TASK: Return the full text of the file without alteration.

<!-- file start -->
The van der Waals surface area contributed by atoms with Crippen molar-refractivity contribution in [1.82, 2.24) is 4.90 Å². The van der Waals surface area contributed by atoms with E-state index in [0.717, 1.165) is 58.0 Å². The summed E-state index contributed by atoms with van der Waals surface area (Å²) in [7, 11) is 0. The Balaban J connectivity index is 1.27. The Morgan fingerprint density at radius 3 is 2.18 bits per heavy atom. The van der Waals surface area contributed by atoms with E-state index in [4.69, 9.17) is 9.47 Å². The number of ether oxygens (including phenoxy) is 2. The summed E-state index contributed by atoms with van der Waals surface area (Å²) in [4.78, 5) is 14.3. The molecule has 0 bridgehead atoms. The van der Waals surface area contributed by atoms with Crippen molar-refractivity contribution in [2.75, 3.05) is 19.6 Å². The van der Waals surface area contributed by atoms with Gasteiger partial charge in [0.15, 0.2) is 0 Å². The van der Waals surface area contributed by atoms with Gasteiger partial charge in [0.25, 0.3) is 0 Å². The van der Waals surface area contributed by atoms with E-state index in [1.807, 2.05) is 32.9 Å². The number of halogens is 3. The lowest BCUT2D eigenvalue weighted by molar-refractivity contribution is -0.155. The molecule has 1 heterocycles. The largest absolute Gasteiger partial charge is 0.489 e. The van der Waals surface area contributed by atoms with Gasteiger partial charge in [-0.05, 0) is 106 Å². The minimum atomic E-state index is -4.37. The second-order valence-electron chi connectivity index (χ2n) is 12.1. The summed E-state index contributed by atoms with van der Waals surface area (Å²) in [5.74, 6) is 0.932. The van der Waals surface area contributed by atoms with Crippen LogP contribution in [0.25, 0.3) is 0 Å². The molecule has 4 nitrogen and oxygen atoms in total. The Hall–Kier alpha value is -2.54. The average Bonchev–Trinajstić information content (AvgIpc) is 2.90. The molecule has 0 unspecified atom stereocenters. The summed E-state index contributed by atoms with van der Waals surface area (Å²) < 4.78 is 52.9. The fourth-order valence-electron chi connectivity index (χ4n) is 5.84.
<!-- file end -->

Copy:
The van der Waals surface area contributed by atoms with Crippen molar-refractivity contribution in [1.82, 2.24) is 4.90 Å². The van der Waals surface area contributed by atoms with E-state index in [0.717, 1.165) is 58.0 Å². The summed E-state index contributed by atoms with van der Waals surface area (Å²) in [7, 11) is 0. The Balaban J connectivity index is 1.27. The Morgan fingerprint density at radius 3 is 2.18 bits per heavy atom. The van der Waals surface area contributed by atoms with E-state index in [4.69, 9.17) is 9.47 Å². The number of ether oxygens (including phenoxy) is 2. The summed E-state index contributed by atoms with van der Waals surface area (Å²) in [4.78, 5) is 14.3. The molecule has 0 bridgehead atoms. The van der Waals surface area contributed by atoms with Crippen molar-refractivity contribution in [2.75, 3.05) is 19.6 Å². The van der Waals surface area contributed by atoms with Gasteiger partial charge in [0.15, 0.2) is 0 Å². The van der Waals surface area contributed by atoms with Gasteiger partial charge in [0.25, 0.3) is 0 Å². The van der Waals surface area contributed by atoms with E-state index in [1.807, 2.05) is 32.9 Å². The number of halogens is 3. The lowest BCUT2D eigenvalue weighted by molar-refractivity contribution is -0.155. The molecule has 1 heterocycles. The largest absolute Gasteiger partial charge is 0.489 e. The van der Waals surface area contributed by atoms with Gasteiger partial charge in [-0.05, 0) is 106 Å². The minimum atomic E-state index is -4.37. The second-order valence-electron chi connectivity index (χ2n) is 12.1. The summed E-state index contributed by atoms with van der Waals surface area (Å²) in [5.74, 6) is 0.932. The van der Waals surface area contributed by atoms with Crippen LogP contribution in [0.25, 0.3) is 0 Å². The molecule has 4 nitrogen and oxygen atoms in total. The Hall–Kier alpha value is -2.54. The average Bonchev–Trinajstić information content (AvgIpc) is 2.90. The molecule has 0 unspecified atom stereocenters. The summed E-state index contributed by atoms with van der Waals surface area (Å²) < 4.78 is 52.9. The fourth-order valence-electron chi connectivity index (χ4n) is 5.84.